Toward a More Diverse Counseling Field

Multiethnic Group of University students relaxing outside

Scholarships awarded to historically underrepresented students

Students from nearly every state in the U.S., three U.S. territories and 43 countries around the world have earned master's degrees from the Hazelden Betty Ford Graduate School of Addiction Studies. Despite this impressive global reach, students of color have historically been underrepresented among the ranks of aspiring addiction counselors.

In an effort to provide greater financial access to students of color, the Graduate School's former head, Tim Sheehan, PhD, and his wife, Mary Sheehan, funded three summer-semester 2021 scholarships.

Every year, a number of graduates take positions within Hazelden Betty Ford's national system of care while other graduates join hospital systems, community-based programs, public agencies and nonprofit organizations around the country. "By preparing more students—and particularly students from diverse backgrounds—to be counselors, we can reach many more individuals, families and communities who might otherwise be left behind," says Dr. Sheehan.

We look forward to sharing more stories of our scholarship recipients and the generous donors who are making it possible for them to pursue their studies in future issues of TOGETHER.

Meet the three outstanding recipients of the Sheehan Scholarship

Bryan Garcia

Undergraduate Degree
BA in Music Performance and MA in Music-Vocal Performance
Graduation: December 2021

Bryan Garcia

"I grew up in a low-income, single-mother, Latino household in Santa Fe, New Mexico. Like many of my peers, I found drugs and alcohol at an early age. Fortunately, academic talent and a passion for music carried me into college and graduate school at Florida State University, where I ultimately got sober.

Since then, I've dedicated myself to studying the Twelve Steps and assisting others who are new to sobriety. My work with adolescents has had a major impact on me, first as a teaching artist for an after-school music program in Minneapolis that serves high-risk youth and today as a residential counselor at an adolescent mental health center. I work with many young people of color and LGBTQIA+ youth who struggle with the effects of unresolved trauma including substance use, self-injurious behavior and suicidal ideation.

Through these experiences, combined with my graduate studies, I have a deeper understanding of the different counseling approaches one must have regarding culture, family history and differing life situations."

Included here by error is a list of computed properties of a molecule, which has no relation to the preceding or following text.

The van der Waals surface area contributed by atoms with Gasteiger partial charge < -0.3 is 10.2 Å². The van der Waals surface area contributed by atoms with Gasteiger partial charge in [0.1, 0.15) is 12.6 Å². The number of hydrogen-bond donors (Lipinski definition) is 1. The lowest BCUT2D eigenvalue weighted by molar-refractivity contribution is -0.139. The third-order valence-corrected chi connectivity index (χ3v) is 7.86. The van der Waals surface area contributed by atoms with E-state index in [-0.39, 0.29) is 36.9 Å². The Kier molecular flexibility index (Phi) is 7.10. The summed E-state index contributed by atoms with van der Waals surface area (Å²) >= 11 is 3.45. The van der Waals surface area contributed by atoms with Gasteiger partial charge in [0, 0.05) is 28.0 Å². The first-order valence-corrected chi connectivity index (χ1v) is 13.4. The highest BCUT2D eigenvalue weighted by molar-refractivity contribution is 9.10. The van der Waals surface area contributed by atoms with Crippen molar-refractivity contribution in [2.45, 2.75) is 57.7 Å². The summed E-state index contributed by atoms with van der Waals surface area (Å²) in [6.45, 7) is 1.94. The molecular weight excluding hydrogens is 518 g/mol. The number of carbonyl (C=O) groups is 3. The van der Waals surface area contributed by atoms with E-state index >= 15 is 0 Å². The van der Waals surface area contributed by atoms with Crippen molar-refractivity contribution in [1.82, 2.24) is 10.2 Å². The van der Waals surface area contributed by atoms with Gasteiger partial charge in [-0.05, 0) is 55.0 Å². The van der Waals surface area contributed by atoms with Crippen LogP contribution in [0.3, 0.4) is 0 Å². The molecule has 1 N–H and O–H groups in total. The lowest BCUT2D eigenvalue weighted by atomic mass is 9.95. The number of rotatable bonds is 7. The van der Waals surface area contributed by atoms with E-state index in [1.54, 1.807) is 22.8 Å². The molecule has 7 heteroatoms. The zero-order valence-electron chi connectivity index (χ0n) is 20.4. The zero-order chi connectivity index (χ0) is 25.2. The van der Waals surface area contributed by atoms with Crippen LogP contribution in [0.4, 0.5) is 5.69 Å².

Archana Sathy

Undergraduate Degree
BS in Psychology
Anticipated Graduation: December 2022

Archana Sathy

"Two years into my undergraduate program in computer engineering, I changed my major and graduated with a psychology degree. I'd begun to see a loved one spiral downward with addiction and mental health issues. All I wanted to do was learn more about mental health diagnoses, what addiction meant and ways to help my family member.

The more I immerse myself in the field of mental health and addiction, the more I realize there are not many Asian people, specifically Indian people, working in the profession. I also haven't come across many clients who have the same ethnic background as myself. This makes me think about my own family, and the secrets and stigma that come with addiction.

As an addiction counselor, I will be dedicated to assisting those who look like me—and those who do not look like me—in receiving the care, guidance and support they need and deserve. Addiction is a disease that does not discriminate based upon race, color or creed."

Tina Tseng

Undergraduate Degree
BA in Psychology
Anticipated Graduation: December 2023

Tina Tseng

"I am a 36-year-old, first-generation-born Chinese American. Since the age of 14, I've wanted to become a counselor to better understand human behaviors and the challenges I face as an Asian American. From a young age, I had feelings of depression, and as I grew older, substance use and addictive behaviors along with past trauma started manifesting in my life.

Without going into detail about my substance use history, I've been sober since 2013. My passion for serving others blossomed during the past eight years, which eventually led to my decision to focus my career on addiction counseling.

I currently work as a drug and alcohol counselor at an outpatient treatment center while pursing my master's degree. My graduate school experience continues to enrich my counseling skills. I'm gaining experience and knowledge in trauma-informed, culturally sensitive and holistic counseling practices. In addition to becoming a licensed professional counselor, I hope to eventually gain expertise in the field of addiction and mental health research."

Your Support Extends the Reach of Recovery

The need for highly trained addiction professionals has never been greater, and the Hazelden Betty Ford Graduate School of Addiction Studies is leading the way in meeting that demand.

Thanks to generous donors like Marlene Sanchez-Dooner and Brian Dooner, Anne and Bill Parker, Carol and Bennett Rosenthal, Mary and Tim Sheehan, and many others, aspiring counselors are able to follow their dreams of helping people reclaim their lives from addiction.

Nearly 70 percent of our graduate students rely on some level of financial aid to pursue their studies. Your gift can make an incredible, lifesaving difference because a single counselor could be the key to recovery for hundreds if not thousands of people over the course of their career.

The Hazelden Betty Ford Graduate School of Addiction Studies sets the standard in quality and convenience. Our blend of evidence-based coursework and clinical practicums gives you the coveted opportunity to learn from recognized experts at the nation's leading nonprofit addiction treatment center. 

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